Detailed information on ascertainment of the study cohort has been reported elsewhere . Briefly, we identified a cohort of newly diagnosed diabetic patients aged 1–84 years between January 2000 and December 2007 (Figure 1). The date of diabetes onset was defined as the first recorded diabetes diagnosis or prescription of antidiabetic treatment. This date was used as start date of follow-up to ascertain DR and DMP diagnosis. We ascertained diabetes type based on type-specific READ codes. When no diabetes type was recorded or when there was a conflict between the recorded type and the patient characteristics, we classified the diabetes type according to age at diagnosis, antidiabetic treatment, and BMI. A similar definition for diabetes type was described elsewhere by our team .
We excluded from the study cohort all patients with a diagnosis code for retinopathy or maculopathy, whether diabetes related or unspecified, recorded any time before or on the same date of the first diagnosis of diabetes (N = 411) .
Ascertainment of diabetic retinopathy and maculopathy cases
We identified DR cases as patients with a recorded diagnostic code compatible with a diagnosis of retinopathy related to diabetes. Diagnostic codes of retinopathy not related to diabetes were excluded. We identified DMP cases as patients with a recorded code suggesting a diagnosis of maculopathy related to diabetes including macular oedema, exudative maculopathy or any other non-specific maculopathy code.
READ codes used for DR and DMP ascertainment and the validation process of diagnoses using patient's electronic medical records and questionnaires sent to the PCPs have been described previously. Confirmation rates were 78.0% for DR diagnosis codes and 78.8% for DMP diagnosis codes .
We prospectively followed the incident diabetic cohort from start date until first recording of DR or DMP diagnosis  in two separate follow-ups (Figure 1). In the first follow-up, patients were censored at the earliest occurrence of any of the following endpoints: DR diagnosis, 85 years of age, death, or 31st December 2008. In the second follow-up, patients were censored at the earliest occurrence of any of the following endpoints: DMP diagnosis, 85 years of age, death, or 31st December 2008. In addition, we followed the subset of patients who developed DR during the first follow-up, from the date of DR diagnosis until the first diagnosis of DMP, 85 years of age, death, or 31 December 2008, whichever occurred first. All DMP cases were manually reviewed to identify subjects with macular oedema (DMO).
Cumulative incidences of DR and DMP among diabetic patients, as well as their confidence intervals, were calculated by diabetes type using the Kaplan-Meier method . Incidence rates (IR) for DR and DMP identified during the first 2 years after diabetes diagnosis, were calculated among patients newly diagnosed with diabetes in two distinct periods corresponding to the beginning (2000–2001) and end (2006–2007) of the study period. IRs were computed dividing the total number of cases of each outcome by the corresponding total number of person-years (p-y) of follow-up assuming the Poisson distribution . Statistical package Stata/IC version 11.1 was used for all statistical analyses .
There were 64,983 incident diabetic patients of whom 97.3% were type 2 and 2.7% type 1 diabetics (Figure 1). The mean age at diabetes onset was 61.3 years (range 6–84) for patients with type 2 diabetes and 19.1 years (range 1–40) for patients with type 1 diabetes. The majority of diabetic patients were men: 55.1% among type 2 diabetic patients and 60.7% among type 1 diabetic patients.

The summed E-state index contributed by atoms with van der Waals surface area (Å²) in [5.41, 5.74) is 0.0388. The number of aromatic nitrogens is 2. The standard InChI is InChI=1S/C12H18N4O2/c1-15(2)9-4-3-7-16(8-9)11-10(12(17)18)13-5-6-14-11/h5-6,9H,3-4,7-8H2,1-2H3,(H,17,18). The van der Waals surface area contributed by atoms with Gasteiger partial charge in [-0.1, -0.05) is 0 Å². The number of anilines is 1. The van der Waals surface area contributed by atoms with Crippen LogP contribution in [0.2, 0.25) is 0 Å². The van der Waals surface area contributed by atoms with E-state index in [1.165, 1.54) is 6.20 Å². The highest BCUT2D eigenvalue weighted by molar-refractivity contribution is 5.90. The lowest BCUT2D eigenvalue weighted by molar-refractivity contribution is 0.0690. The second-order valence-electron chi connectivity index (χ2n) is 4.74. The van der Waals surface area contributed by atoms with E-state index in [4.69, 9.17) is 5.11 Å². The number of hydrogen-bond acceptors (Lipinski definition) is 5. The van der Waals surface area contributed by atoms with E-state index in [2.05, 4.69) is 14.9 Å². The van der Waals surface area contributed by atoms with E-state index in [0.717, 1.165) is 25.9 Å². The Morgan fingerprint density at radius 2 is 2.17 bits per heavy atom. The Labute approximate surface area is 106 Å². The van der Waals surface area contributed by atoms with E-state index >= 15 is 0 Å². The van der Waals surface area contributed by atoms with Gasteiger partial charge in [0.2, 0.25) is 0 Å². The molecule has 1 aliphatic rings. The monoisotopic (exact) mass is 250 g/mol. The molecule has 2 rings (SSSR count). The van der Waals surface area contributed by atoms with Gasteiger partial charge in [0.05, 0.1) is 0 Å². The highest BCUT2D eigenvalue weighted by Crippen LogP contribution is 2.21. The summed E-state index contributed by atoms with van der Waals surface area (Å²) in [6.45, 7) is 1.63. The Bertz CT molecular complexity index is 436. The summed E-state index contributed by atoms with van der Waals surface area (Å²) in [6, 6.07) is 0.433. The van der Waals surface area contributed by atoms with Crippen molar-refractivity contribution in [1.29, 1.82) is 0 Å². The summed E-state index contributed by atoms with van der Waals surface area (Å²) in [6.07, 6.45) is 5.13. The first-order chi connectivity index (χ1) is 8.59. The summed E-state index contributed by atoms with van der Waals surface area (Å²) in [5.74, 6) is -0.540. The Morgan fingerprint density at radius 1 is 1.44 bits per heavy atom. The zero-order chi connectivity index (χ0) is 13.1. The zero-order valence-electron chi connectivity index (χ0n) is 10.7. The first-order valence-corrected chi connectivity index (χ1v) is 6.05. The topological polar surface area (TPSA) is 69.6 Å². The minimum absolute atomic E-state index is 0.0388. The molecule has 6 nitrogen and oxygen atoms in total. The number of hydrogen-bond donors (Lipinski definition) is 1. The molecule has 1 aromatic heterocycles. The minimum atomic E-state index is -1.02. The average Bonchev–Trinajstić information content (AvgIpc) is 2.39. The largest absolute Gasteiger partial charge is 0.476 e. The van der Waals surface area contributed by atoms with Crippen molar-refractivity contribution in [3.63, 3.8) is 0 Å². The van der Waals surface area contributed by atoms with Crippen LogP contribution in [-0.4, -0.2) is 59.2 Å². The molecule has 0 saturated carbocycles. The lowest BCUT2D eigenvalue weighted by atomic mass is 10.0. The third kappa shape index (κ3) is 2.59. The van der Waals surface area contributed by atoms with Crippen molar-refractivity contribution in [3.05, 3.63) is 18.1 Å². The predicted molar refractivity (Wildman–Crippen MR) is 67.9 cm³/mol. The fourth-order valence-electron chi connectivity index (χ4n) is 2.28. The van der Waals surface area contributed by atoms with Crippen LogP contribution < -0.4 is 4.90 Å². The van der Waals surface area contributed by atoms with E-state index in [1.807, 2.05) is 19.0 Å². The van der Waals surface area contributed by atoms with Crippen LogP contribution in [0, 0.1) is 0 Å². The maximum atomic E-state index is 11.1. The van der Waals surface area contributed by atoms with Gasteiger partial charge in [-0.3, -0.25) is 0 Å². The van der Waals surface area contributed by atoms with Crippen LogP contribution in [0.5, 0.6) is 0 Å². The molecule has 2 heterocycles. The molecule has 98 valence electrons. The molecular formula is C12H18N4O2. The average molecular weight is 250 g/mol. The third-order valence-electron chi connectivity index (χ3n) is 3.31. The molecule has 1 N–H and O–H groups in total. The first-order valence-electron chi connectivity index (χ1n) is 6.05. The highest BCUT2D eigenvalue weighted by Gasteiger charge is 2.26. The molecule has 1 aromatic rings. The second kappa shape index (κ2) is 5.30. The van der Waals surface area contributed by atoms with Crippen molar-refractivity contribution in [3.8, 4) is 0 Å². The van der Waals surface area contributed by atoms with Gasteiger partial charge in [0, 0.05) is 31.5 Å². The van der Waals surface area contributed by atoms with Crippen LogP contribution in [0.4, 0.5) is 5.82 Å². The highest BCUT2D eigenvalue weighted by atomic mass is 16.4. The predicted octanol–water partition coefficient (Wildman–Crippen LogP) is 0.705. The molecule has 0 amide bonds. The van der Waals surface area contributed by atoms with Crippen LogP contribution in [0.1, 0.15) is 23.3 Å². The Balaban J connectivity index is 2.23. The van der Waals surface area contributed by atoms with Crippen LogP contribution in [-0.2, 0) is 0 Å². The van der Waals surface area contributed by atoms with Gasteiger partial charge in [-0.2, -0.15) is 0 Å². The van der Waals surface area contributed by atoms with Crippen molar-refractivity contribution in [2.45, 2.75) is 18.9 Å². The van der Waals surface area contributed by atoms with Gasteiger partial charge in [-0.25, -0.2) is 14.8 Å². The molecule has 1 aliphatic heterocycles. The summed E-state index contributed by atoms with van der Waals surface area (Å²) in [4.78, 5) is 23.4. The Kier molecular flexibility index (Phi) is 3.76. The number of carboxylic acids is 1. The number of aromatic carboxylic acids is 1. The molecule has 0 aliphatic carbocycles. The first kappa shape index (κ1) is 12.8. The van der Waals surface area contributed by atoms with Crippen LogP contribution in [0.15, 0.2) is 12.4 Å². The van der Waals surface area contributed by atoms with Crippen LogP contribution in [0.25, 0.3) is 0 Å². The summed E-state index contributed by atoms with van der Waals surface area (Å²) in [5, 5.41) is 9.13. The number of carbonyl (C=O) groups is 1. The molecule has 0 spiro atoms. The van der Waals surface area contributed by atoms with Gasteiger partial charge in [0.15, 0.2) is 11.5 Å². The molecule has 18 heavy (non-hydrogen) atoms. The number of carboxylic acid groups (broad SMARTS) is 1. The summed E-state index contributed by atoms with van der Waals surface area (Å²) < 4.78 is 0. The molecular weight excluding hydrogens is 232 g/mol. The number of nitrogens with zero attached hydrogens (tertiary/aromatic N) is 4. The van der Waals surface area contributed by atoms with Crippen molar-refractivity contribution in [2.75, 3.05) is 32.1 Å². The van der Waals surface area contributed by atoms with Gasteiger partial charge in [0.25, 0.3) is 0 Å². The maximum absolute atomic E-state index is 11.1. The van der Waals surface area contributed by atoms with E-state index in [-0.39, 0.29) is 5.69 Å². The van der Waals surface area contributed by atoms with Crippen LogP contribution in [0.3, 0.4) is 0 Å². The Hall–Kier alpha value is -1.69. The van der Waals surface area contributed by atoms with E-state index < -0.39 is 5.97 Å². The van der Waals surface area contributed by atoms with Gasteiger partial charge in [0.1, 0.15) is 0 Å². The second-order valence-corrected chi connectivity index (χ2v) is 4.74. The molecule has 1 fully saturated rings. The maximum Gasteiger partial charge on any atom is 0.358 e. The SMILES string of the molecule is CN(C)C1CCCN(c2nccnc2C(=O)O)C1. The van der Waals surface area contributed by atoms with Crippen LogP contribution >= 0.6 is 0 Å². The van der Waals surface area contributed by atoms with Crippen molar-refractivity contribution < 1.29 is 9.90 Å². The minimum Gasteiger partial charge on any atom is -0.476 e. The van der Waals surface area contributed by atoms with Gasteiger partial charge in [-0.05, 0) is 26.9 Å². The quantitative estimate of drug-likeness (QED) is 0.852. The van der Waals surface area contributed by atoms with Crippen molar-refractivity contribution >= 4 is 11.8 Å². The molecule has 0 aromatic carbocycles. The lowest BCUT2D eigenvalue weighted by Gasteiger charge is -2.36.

Among type 2 diabetic patients, 61% did not receive any hypoglycaemic drug during the first three months after initial diagnosis, 36% were prescribed only oral antidiabetic drugs, and 3% received insulin with or without oral antidiabetic drugs. Among type 1 diabetic patients, the corresponding percentages were 8%, 3%, and 89%. Only 7 patients classified as having type 1 diabetes by the computer-based diagnostic algorithm  did not receive insulin during the follow-up.
During the period 2000–2001 there were 10,645 incident diabetic patients diagnosed of whom 97.2% had type 2 diabetes, 56.3% were men, and the mean age at diabetes onset was 60.6 years (range 1–81 years). During the period 2006–2007 there were 19,569 incident diabetic patients diagnosed of whom 97.2% had type 2 diabetes, 55.5% were men, and the mean age at diabetes onset was 59.4 years (range 1–84 years). Among diabetic patients diagnosed in 2000–2001, 35% were prescribed only oral antidiabetic drugs during the first three months after initial diagnosis, and 5% received insulin with or without oral antidiabetic drugs. Among those diagnosed in 2006–2007, the percentages were 36% and 5%, respectively.
Follow-up for diabetic retinopathy
Over a median follow-up of 3.4 years we identified 7,899 patients with incident DR (7,735 among type 2 diabetes and 164 among type 1 diabetes). The mean age at DR diagnosis was 63.3 years (range 17–84) for patients with type 2 diabetes and 28.2 years (range 6–47) for patients with type 1 diabetes. The cumulative incidence of DR increased with increasing age at diagnosis of diabetes up to 40 years in both types of diabetes and remained stable thereafter for type 2 diabetics (data not shown). In the first year of follow-up, 3.8% of patients with type 2 diabetes and 2.0% of patients with type 1 diabetes had developed DR (majority during the first three months, 1.6% of patients). The crude cumulative incidences of DR were higher in type 2 than in type 1 diabetes throughout the follow-up. After 9 years, the cumulative incidences were 27.8% and 23.9% for type 2 and type 1 diabetics, respectively (Figure 2). The incidence rate of DR in the first two-years following diabetes diagnosis was 24.5 (95%CI: 21.5–27.9) per 1,000 p-y among diabetic patients diagnosed in the period 2000–2001 and 47.7 (95%CI: 44.6–50.9) per 1,000 p-y among those diagnosed in the period 2006–2007.